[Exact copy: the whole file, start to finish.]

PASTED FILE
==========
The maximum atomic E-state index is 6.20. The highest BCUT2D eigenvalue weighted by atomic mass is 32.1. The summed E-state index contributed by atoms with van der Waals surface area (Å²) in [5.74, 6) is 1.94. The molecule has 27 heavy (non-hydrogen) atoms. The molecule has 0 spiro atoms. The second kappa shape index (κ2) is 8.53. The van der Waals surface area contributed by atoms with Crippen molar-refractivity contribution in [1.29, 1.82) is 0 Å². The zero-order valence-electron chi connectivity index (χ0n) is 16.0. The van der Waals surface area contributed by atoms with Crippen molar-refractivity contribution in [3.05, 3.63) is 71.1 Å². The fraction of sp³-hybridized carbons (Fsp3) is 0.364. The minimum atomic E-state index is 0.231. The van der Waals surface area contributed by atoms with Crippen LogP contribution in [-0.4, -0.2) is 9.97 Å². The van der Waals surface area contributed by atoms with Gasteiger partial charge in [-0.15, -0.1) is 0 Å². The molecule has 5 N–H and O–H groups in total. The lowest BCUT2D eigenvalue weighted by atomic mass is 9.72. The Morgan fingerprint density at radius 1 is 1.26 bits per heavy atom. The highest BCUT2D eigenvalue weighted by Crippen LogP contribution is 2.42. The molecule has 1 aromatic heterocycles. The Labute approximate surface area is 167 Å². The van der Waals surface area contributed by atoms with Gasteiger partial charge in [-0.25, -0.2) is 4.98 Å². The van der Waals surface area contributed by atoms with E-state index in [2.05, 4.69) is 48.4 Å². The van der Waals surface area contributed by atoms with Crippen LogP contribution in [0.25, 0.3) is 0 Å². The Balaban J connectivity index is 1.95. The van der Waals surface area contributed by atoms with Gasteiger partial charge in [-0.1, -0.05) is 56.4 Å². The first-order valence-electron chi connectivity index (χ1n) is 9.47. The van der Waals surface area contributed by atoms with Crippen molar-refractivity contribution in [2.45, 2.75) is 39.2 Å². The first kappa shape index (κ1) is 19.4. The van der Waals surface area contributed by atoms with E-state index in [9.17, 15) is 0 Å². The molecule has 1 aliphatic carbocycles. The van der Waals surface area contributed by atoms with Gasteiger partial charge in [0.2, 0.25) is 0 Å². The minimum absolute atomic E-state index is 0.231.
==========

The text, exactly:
The maximum atomic E-state index is 6.20. The highest BCUT2D eigenvalue weighted by atomic mass is 32.1. The summed E-state index contributed by atoms with van der Waals surface area (Å²) in [5.74, 6) is 1.94. The molecule has 27 heavy (non-hydrogen) atoms. The molecule has 0 spiro atoms. The second kappa shape index (κ2) is 8.53. The van der Waals surface area contributed by atoms with Crippen molar-refractivity contribution in [1.29, 1.82) is 0 Å². The zero-order valence-electron chi connectivity index (χ0n) is 16.0. The van der Waals surface area contributed by atoms with Crippen molar-refractivity contribution in [3.05, 3.63) is 71.1 Å². The fraction of sp³-hybridized carbons (Fsp3) is 0.364. The minimum atomic E-state index is 0.231. The van der Waals surface area contributed by atoms with Crippen LogP contribution in [-0.4, -0.2) is 9.97 Å². The van der Waals surface area contributed by atoms with Gasteiger partial charge in [-0.15, -0.1) is 0 Å². The molecule has 5 N–H and O–H groups in total. The lowest BCUT2D eigenvalue weighted by atomic mass is 9.72. The Morgan fingerprint density at radius 1 is 1.26 bits per heavy atom. The highest BCUT2D eigenvalue weighted by Crippen LogP contribution is 2.42. The molecule has 1 aromatic heterocycles. The Labute approximate surface area is 167 Å². The van der Waals surface area contributed by atoms with Gasteiger partial charge in [-0.25, -0.2) is 4.98 Å². The van der Waals surface area contributed by atoms with E-state index in [2.05, 4.69) is 48.4 Å². The van der Waals surface area contributed by atoms with Crippen LogP contribution in [0.25, 0.3) is 0 Å². The Balaban J connectivity index is 1.95. The van der Waals surface area contributed by atoms with Gasteiger partial charge in [-0.1, -0.05) is 56.4 Å². The first-order valence-electron chi connectivity index (χ1n) is 9.47. The van der Waals surface area contributed by atoms with Crippen molar-refractivity contribution in [2.45, 2.75) is 39.2 Å². The first kappa shape index (κ1) is 19.4. The van der Waals surface area contributed by atoms with E-state index in [9.17, 15) is 0 Å². The molecule has 1 aliphatic carbocycles. The van der Waals surface area contributed by atoms with Gasteiger partial charge in [0.2, 0.25) is 0 Å². The minimum absolute atomic E-state index is 0.231.